RealTime IT News

Opera, Tucows Launch Co-Branded Browser

[London, ENGLAND] Norwegian browser company Opera Software announced Tuesday the launch of a co-branded Internet browser with applications distributor Tucows Inc.

The new browser has several special Tucows features in addition to all the features of the standard Opera browser -- which, as users know, is a highly specified yet compact application.

Among the new features are direct linking to Tucows' software libraries and services, as well as to Tucows' domain name registration service, Domain Direct. The latter enables users to search for and register a domain by clicking a link in the browser's button bar.

The Tucows-Opera browser also allows users to set up multiple e-mail accounts, forward domain names and manage their domains.

Of course, most users do not want to register a domain name every day, and the facility described above could be seen as making the Opera browser an even more esoteric choice than it already is.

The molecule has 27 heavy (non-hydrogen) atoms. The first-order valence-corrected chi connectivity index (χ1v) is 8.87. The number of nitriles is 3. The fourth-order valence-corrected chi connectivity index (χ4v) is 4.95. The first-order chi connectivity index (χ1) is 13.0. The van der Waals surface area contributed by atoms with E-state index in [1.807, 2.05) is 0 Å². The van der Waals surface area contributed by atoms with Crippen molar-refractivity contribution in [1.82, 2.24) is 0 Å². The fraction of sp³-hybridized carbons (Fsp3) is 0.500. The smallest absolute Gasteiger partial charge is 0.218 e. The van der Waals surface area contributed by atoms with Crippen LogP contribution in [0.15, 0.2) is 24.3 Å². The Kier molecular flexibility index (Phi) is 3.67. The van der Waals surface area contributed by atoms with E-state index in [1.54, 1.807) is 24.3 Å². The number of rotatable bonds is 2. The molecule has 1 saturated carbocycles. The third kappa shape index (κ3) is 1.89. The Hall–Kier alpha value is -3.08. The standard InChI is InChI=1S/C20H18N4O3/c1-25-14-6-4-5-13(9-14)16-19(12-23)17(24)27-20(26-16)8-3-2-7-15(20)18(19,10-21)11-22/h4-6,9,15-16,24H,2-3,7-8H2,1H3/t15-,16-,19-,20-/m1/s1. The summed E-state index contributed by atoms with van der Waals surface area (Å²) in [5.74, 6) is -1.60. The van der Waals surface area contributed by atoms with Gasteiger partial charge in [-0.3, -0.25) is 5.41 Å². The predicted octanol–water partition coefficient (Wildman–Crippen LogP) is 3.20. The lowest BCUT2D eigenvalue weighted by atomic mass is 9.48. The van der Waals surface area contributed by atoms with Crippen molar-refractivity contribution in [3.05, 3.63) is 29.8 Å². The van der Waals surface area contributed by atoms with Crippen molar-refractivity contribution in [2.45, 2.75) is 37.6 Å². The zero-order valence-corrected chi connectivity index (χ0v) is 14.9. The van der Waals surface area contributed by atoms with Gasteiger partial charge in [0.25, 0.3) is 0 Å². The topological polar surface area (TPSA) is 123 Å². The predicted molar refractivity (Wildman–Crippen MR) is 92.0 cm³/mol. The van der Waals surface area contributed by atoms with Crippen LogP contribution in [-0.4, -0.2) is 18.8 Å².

With the introduction of a Tucows version, Opera's combination of small footprint and sophisticated features is beginning to look increasingly odd. Surely Web managers and other experts who use Opera have machines capable of running the bulky mainstream browsers -- and domain name registration is just a click away from the hotlists of most experts.

The management at Opera sees the battle with Microsoft and AOL/Netscape in somewhat different terms. Chief Executive Jon S. von Tetzchner points out that the two giants of the industry are tying their browsers more and more into their other Web ventures.

"As the only independent browser maker, Opera is in a unique position to help portals and ISPs to fight back," says von Tetzchner.

Graham Morris, executive vice president of content at Tucows said the partnership would enable Tucows to offer users a direct portal to its products and services. In other words, this supposedly independent browser is now becoming locked into specific brands, albeit on a non-exclusive basis. However, "brands" in the plural is preferable to "own-brand" in the singular -- and the policy may yet win a larger share of the market.

Initially, the Tucows-Opera browser will be available in English only, but other languages may follow at a later date.